Kopi luwak


Kopi luwak, also known as civet coffee, is an expensive coffee made from beans that have passed through the digestive system of the Asian palm civet. It is lavish, mysterious, and boasts a backstory rich enough to clinch an Academy Award.

Kopi luwak stands not just as a beverage but as a testament to coffee culture’s diversity and complexity. It’s more than a morning ritual; it’s an exploration of taste, ethics, and tradition. Whether it’s worth the splurge is a matter of personal ethics, curiosity, and, perhaps, a willingness to partake in a piece of coffee lore. Let’s unravel the allure behind this premium brew and see what sets it apart.

Kopi luwak coffee and beans

The backstory

Hailing from the lush landscapes of tropical Asia, the essence of kopi luwak’s charm lies in its unique production process. The Asian palm civet, a tree-climbing omnivore, plays the protagonist in this story. These creatures are coffee cherry connoisseurs, selecting only the crème de la crème of cherries to feast on.

The civet digests the pulp, but the seed (coffee bean) is not – at least not completly. As the beans travel through the civet’s digestive system, they undergo a natural fermentation process that’s believed to imbue kopi luwak with its distinctive taste. Post-digestion, the beans are pooped out by the civet, then collected by farmers, cleaned, and roasted into the luxurious coffee that commands attention and wallets worldwide.

Poop coffe, or a sip of sophistication?

Yes, this is coffee made from beans that were found in animal feaces. But it is also something else, and when it comes to taste, kopi luwak is often described as a symphony in a cup—a smooth, velvety texture with chocolate undertones, lacking the bitter aftertaste common in traditional brews. It’s the coffee equivalent of a velvet robe; luxurious, refined, and exceptionally smooth.


The journey from the coffee plant to your cup is not without its dark clouds. The high price of kopi luwak have led to questionable farming practices, where civets are kept in captivity under harsh conditions to meet demand. Also, civets are captured from the wild to be sold to these farms, which impactst he long-term sustainability of the wild populations.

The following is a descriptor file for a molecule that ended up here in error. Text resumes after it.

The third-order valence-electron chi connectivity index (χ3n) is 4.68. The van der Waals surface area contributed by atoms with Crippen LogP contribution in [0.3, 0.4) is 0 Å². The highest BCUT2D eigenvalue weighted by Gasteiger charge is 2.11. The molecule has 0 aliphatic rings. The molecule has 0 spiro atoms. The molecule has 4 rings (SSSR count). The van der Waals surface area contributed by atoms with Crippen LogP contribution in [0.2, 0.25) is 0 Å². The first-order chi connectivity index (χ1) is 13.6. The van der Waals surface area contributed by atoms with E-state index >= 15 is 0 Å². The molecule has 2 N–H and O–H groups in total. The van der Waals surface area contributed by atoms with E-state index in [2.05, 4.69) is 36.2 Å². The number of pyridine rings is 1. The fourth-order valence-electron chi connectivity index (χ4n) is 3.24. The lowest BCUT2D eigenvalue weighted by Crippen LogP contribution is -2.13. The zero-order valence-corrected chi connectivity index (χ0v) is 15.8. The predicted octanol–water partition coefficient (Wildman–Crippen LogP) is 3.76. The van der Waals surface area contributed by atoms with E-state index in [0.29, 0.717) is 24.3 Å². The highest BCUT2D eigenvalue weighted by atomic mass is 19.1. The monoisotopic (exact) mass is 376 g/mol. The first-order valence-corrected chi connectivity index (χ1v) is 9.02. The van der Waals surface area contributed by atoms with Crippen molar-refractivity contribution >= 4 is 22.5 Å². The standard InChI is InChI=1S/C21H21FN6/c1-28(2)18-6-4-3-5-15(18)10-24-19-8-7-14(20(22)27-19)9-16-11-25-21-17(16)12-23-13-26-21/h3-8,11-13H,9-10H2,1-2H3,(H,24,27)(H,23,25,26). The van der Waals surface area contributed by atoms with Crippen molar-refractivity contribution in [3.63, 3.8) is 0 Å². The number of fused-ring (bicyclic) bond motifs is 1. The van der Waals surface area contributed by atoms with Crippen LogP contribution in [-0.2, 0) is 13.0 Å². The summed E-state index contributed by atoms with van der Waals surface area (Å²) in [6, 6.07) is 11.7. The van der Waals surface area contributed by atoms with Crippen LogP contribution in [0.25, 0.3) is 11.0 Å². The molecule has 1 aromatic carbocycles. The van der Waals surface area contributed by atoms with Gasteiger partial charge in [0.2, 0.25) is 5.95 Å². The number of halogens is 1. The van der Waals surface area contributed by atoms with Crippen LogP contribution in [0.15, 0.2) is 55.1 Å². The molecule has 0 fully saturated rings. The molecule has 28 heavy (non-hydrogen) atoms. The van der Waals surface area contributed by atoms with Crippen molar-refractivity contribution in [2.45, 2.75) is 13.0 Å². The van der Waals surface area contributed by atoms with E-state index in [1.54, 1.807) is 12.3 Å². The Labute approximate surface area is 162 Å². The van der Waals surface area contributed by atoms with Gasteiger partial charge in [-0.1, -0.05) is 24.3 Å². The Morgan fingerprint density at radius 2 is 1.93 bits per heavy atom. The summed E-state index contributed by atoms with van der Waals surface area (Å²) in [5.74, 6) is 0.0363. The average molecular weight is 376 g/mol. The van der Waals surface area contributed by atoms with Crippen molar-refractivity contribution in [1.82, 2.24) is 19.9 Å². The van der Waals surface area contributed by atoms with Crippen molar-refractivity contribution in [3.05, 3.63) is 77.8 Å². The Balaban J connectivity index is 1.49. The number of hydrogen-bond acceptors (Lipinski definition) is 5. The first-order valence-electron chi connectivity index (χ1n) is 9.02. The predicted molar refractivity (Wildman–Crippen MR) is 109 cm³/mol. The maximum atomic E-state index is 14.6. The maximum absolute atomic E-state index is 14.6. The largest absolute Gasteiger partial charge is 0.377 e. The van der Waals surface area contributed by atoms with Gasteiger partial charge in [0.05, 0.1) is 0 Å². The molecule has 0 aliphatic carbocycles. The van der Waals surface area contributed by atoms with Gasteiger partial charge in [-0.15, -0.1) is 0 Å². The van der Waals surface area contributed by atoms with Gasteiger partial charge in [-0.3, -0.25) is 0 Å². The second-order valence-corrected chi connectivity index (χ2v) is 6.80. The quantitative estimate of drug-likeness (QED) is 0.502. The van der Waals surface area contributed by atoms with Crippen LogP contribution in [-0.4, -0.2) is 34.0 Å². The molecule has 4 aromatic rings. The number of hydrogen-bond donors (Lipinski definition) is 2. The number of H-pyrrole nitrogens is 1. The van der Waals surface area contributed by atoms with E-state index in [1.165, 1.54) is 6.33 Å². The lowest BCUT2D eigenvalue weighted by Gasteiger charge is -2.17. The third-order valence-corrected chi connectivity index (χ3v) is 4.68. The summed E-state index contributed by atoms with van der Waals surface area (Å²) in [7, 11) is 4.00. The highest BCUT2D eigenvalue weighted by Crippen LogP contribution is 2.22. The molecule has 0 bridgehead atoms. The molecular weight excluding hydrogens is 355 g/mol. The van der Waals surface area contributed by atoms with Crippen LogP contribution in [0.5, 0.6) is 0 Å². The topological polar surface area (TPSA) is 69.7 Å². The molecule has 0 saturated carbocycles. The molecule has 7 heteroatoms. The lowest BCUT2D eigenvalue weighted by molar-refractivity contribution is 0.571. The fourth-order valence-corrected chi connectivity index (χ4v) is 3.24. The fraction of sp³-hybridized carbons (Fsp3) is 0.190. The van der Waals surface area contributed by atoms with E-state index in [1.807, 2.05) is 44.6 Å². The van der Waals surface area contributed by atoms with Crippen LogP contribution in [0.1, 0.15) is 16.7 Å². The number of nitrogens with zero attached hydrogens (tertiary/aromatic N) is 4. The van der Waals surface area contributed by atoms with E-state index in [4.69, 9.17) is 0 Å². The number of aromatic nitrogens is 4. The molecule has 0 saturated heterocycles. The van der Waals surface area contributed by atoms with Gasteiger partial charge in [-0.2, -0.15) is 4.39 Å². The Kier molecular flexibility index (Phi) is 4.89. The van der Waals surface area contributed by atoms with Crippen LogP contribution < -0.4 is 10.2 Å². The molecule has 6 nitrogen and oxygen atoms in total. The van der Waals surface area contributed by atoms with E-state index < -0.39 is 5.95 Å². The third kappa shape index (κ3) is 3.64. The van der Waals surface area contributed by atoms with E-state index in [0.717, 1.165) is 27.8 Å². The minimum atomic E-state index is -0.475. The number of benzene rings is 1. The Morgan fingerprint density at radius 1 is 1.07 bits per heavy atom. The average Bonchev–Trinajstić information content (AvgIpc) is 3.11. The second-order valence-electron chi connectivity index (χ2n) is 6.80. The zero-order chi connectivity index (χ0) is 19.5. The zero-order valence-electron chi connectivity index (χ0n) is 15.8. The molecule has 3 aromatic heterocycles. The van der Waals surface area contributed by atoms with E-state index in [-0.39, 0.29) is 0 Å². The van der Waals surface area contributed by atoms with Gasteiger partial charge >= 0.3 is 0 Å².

This dilemma has stirred a pot of controversy surrounding the production of kopi luwak, prompting coffee connoisseurs and animal rights advocates alike to call for change The industry is now seeing a shift towards more ethical practices, with a focus on wild-sourced kopi luwak. These beans are harvested from the wild, with no civets harmed in the making of your brew. This approach promises a guilt-free indulgence in one of the world’s most unique coffees, ensuring both your conscience and taste buds are appeased.

Kopi luwak transcends the realm of ordinary coffee, offering an experience steeped in history, culture, and a hint of adventure. If you’re contemplating a taste, I recomend you aim for beans that are ethically sourced to ensure your luxury sip doesn’t come at the expense of animal welfare and the sustainability of the wild populations.

Questions and answers about the Asian palm civet

The animal known as luwak in Indonesia is called Asian palm civet in English and has the scientific name Paradoxurus hermaphroditus. Below, we will answer some common questions about this animal – the civet essential to the production of kopi luwak.

How big is it?

The adults weigh around 2-5 kg. The body, without the tail, is circa 50 cm long, and the tail is of roughly the same lenght.

Does it only eat coffee berrries?

No, this is an omivore. It eats a variety of fruis and berries depending on what´s available, and will also happily eat insects and even small mammals. It likes to drink sweet sap from palm trees.

Where does it live?

It lives in southeastern and southern Asia.

It is both a terrestrial and arboeral species, i.e. it spenda its life both on the ground and up in the trees.

The typical habitat for the Asian palm civet is primary forests, but some populations have adapted and are now living in secondary forests and selectively logged forests. There are also populations that have gotten used to living in close quarters with humans in places where fruit trees are plentyful, such as planted parks and suburban gardens. You are more likely to hear a civet than see it, because they tend to be active in the dark.

Is it endangered?

The Asian pam civet has been listed as Least Concern on the IUCN Red List since 2008 and is thus not considered an endangered species if we look at the total population.

In some parts of its native range, the situation for the civet is more problematic, and one of those places is Indonesia where civets are captured from the wild to work on the kopi luwak farms. Rules are in place in Indonesia to limit the capture and trade in civets, but they are not really enforced well.